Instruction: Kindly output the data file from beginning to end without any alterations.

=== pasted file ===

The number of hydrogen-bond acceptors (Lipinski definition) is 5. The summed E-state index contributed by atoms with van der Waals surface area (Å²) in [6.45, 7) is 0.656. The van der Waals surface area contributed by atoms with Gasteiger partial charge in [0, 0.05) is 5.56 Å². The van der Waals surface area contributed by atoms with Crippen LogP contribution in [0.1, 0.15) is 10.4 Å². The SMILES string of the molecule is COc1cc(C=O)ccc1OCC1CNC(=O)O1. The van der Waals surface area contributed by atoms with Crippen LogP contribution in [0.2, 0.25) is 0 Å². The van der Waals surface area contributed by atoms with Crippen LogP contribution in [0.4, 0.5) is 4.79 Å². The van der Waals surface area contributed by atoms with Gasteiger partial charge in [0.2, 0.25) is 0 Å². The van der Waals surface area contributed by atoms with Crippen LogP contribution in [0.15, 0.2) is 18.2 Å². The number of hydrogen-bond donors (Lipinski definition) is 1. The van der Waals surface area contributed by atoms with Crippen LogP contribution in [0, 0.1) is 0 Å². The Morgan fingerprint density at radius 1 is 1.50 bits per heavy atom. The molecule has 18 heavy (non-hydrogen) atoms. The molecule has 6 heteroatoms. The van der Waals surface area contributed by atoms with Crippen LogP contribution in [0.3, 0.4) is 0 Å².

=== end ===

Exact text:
The number of hydrogen-bond acceptors (Lipinski definition) is 5. The summed E-state index contributed by atoms with van der Waals surface area (Å²) in [6.45, 7) is 0.656. The van der Waals surface area contributed by atoms with Gasteiger partial charge in [0, 0.05) is 5.56 Å². The van der Waals surface area contributed by atoms with Crippen LogP contribution in [0.1, 0.15) is 10.4 Å². The SMILES string of the molecule is COc1cc(C=O)ccc1OCC1CNC(=O)O1. The van der Waals surface area contributed by atoms with Crippen LogP contribution in [0.2, 0.25) is 0 Å². The van der Waals surface area contributed by atoms with Crippen LogP contribution in [0.4, 0.5) is 4.79 Å². The van der Waals surface area contributed by atoms with Gasteiger partial charge in [0.2, 0.25) is 0 Å². The van der Waals surface area contributed by atoms with Crippen LogP contribution in [0.15, 0.2) is 18.2 Å². The number of hydrogen-bond donors (Lipinski definition) is 1. The van der Waals surface area contributed by atoms with Crippen LogP contribution in [0, 0.1) is 0 Å². The Morgan fingerprint density at radius 1 is 1.50 bits per heavy atom. The molecule has 18 heavy (non-hydrogen) atoms. The molecule has 6 heteroatoms. The van der Waals surface area contributed by atoms with Crippen LogP contribution in [0.3, 0.4) is 0 Å².